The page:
(approx) 2 Hours
Light to Moderate mechanical skill required.
FREE 2 or 3-Day Delivery on 10,000+ Items. Details
$698.99 (each)FREE Shipping Market Price $796.99 You Save 12% ($98.00)
Saved - View your saved items
We're sorry. We couldn't save this product at this time.
So I have done a lot of work to my S197, essentially from bumper to bumper, but I'm here to tell you today that if you're on the fence about swapping out your '05 to '09 GT's factory two-piece driveshaft, please do it. The Ford Performance One-Piece Aluminum Shaft is a huge upgrade in a few ways. First things first, it'll reduce all that driveline vibration, which the S197 is known for. It'll dramatically reduce the rotational weight of the factory shaft, which kills power to the wheels. And it'll take out all that slop and clunk in your drivetrain, especially if you drive a manual like me. Now, install is a bit of a squeeze and we wanna make sure this is done right because it is a main driveline component. So I'm gonna go ahead and give this a strong two out of three wrenches on my patented difficulty meter. And if you take your time, it should take you about three hours.Now, first things first, the Ford Performance shaft will definitely make a big difference in acceleration and pedal feel as some customers have stated and as I just mentioned, and that's because this driveshaft actually weighs about half as much as the factory one. With the carrier bearing, the bolts, the flange, the spacers, you're looking at anchor weight of about 46 pounds. Now, if you install the Ford shaft and you will find that that knocks it down to 23 pounds. Keep in mind that rotation amplifies weight, so you're actually reducing even more weight while you're rolling around. Now you're also removing that center joint, which is another torque damper. So you are getting more power transferred to your wheels.Now, the second thing I like about the Ford shaft is how tight and composed it is. Ford says that they use this two-piece setup with that carrier bearing and all sorts of vibration-reducing components. But once these things wear in, they tend to get loose. And with looseness comes that easy pinion angle change, and a changing pinion angle causes all sorts of vibrations when you're coasting and accelerating. Now, if you feel vibration and humming at highway speeds, it is most likely your factory shaft. Again, as customer reviews have said, this driveshaft really does help to fix all of that slop and vibration.Now, the last two reasons that I really like the Ford shaft are because of who it comes from and the price. Ford Racing is pretty much the gold standard. If you want something that works well and is guaranteed to work with the rest of your car's components, and honestly, a little over $600 is pretty tough to beat. At this price, the Ford shaft is actually one of the most affordable options available, and you are still getting a custom balanced shaft as you can see from the weights here. And you're also getting some very nice and much more capable Dana Spicer joints on either end.All right. Now that I've talked your ear off, let's get into the install. Like I said, my car's driveshaft joints are pretty much bust. I'm actually getting a lot of nasty sounds every time I change gears and put any torque through my driveline. So I'm gonna toss out that crappy two-piece and replace it with this nice Ford shaft. Again, this is a two outta three wrenches, but you can definitely tackle this at home because in the end, it is just a couple of bolts and nuts. So let's go ahead, get into the garage, and get started.To install your Ford Performance driveshaft, you will need the following tools: a torque wrench, a 3/8 drive ratchet, a 13-millimeter wrench, a 10-millimeter socket, a 12-millimeter 12-point socket, a 12-millimeter 12-point deep socket, a 13-millimeter socket, an extended Allen head socket, a long extension, a short extension, a swivel, locking compound, and optional but certainly helpful, some lubricating oil or penetrating oil, and an airgun. So we've got my car in the garage. We're gonna go ahead and throw it up on the lift. Before you get started, make sure your vehicle is in neutral and your parking brake is off. That way, you can rotate your factory driveshaft and get to all the bolts that you need to get to with your tools.All right. We're gonna start up here at the transmission flange. These are 12-point 12-millimeter bolts, so you're gonna wanna use the 12-point socket. All right. So we've pulled our transmission flange bolts out. You're gonna reuse those. So make sure you soak them in some PB B'laster or a little bit of lubricant, take any grime off of them. Now we're gonna tackle our pinion flange on the differential, and these are 10-millimeter head bolts. All right. The pinion flange on our differential is also unbolted now. The last step is unbolting the carrier bearing up here. That's gonna be two 13-millimeter head bolts.All right. We're gonna pull the last bolt holding the carrier bearing and thus the driveshaft to the vehicle. Take your time pulling this out. It's the last piece of hardware that's actually holding the driveshaft to the vehicle. Once you pull it out, let the driveshaft rest on your exhaust. All right. So with your driveshaft free, you can go ahead and maneuver out from underneath the vehicle. All right. Before we install our new driveshaft, we're gonna clean up the pinion flange and we're gonna clean up our transmission flange with a little bit of PB B'laster. Make sure we have a nice clean surface to mate our new driveshaft to.While you have the driveshaft out of the vehicle, this is also a good opportunity to check inside of the pinion flange, make sure you don't have any leaking gear oil. And you can also check your backlash, make sure you don't have any excessive play. All right. Now that both of our flanges are cleaned up, we're gonna go ahead and install our new driveshaft. You're gonna put the new one in the same way the old one came out. You're just gonna kind of put it up through the exhaust pipes, let it rest there while you bolt up the pinion flange first.All right. So with the driveshaft seated, you're gonna grab the two larger bolts provided in the kit, and you're gonna put them inside of the pinion flange end of the driveshaft before you seat it into the differential itself. Once you have everything lined up, you're gonna go ahead and hand-tighten these two bolts. Now that our new driveshaft is hand-tightened to the pinion flange in the rear, we're gonna go ahead and secure it to the transmission flange upfront. For this, you're gonna reuse those 12-point bolts you pulled out earlier. Before you reinstall those, make sure you apply some thread locker to the threads.Now that your transmission flange is hand-tightened and flush, we're gonna tighten these down, ensuring that the pinion side of our driveshaft is flush with the differential. For that, you're gonna need a 13-millimeter wrench. Now, once you have these tight enough, the whole driveshaft should turn. That lets you know you're in a good place, then we can go ahead and install the other four bolts in the kit. All right. With our driveshaft flush against our pinion flange, we're gonna go ahead and hand-tighten the other four Allen head bolts provided in the kit.All right. Once those are hand-tightened, we're gonna grab our Allen key and we're gonna go ahead and drive them home before we use our torque wrench. All right. With our driveshaft seated clearly in the pinion flange in the rear and everything hand-tightened, we're gonna go ahead and torque everything down to spec. Upfront on the transmission flange, you're gonna wanna tighten these four bolts down with 76 foot-pounds in a star pattern. And to make this easier on ourselves, we're gonna go ahead and use a small extension. That way, we can ensure we're clearing everything in here and we get a nice seat with our socket. To make this even easier on yourself, you wanna put your car in gear that way the transmission locks up the drivetrain. So your driveshaft isn't turning on you while you're trying to tighten all this stuff down.All right. Since our car is in gear, we weren't able to reach all of the bolts up front on the transmission flange. So what we're gonna do, we're gonna tackle the ones in the rear that we can reach. And those are gonna be tightened down to 41 pound-feet. Once we have those tackled, we're gonna put our car in neutral, rotate the driveshaft so we can finish up the front and the rear. All right. We're gonna go ahead and mark the ones that we've already tightened down with the marker. That way, once we rotate our driveshaft, we'll know which ones are left over. All right. So we unlocked our drivetrain, we rotated our driveshaft, and we're gonna go ahead and torque down this last unmarked bolt in the rear. Same deal with the front.All right. So with the last of those bolts tightened up on your pinion flange and your transmission flange, that should actually wrap up the install. That also wraps up my review of Ford's One-Piece Aluminum Driveshaft, fitting your '05 to '09 GT. I'm Travis, thanks for watching. And for all things Mustang, keep it right here at americanmuscle.com.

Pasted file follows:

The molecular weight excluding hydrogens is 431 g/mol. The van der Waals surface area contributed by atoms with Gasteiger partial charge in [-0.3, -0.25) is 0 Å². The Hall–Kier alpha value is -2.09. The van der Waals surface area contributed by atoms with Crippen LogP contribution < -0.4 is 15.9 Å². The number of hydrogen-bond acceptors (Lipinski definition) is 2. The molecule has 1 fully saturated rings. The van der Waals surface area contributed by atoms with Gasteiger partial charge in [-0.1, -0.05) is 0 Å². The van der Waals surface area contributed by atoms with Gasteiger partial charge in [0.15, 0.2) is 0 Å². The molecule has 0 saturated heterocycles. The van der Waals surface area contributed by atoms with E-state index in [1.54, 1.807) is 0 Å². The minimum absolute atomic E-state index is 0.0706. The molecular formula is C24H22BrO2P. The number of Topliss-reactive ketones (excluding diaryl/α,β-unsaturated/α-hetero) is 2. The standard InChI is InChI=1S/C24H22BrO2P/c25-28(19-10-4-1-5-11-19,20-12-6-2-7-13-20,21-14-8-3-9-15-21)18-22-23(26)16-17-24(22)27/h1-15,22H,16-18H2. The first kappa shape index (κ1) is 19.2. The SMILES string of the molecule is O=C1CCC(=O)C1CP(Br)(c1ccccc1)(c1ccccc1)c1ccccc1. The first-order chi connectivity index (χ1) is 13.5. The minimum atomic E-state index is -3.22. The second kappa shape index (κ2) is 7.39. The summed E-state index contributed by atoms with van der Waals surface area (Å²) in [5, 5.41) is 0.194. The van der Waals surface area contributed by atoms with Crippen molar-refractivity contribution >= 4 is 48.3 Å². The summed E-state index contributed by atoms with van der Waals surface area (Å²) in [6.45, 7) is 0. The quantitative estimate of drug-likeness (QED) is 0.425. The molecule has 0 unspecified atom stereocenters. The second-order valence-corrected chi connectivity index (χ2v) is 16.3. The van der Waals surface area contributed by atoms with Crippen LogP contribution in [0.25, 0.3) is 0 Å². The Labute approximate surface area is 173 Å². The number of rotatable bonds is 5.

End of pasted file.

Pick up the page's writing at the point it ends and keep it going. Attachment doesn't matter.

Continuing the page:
Subscribe to our YouTube Channel
Features, Description, Reviews, Q&A, Specs & Installation
Ford Performance M-4602-MGTA
CA Residents: WARNING: Cancer and Reproductive Harm - www.P65Warnings.ca.gov
(approx) 2 Hours
Light to Moderate mechanical skill required.
What's in the Box
10 More Questions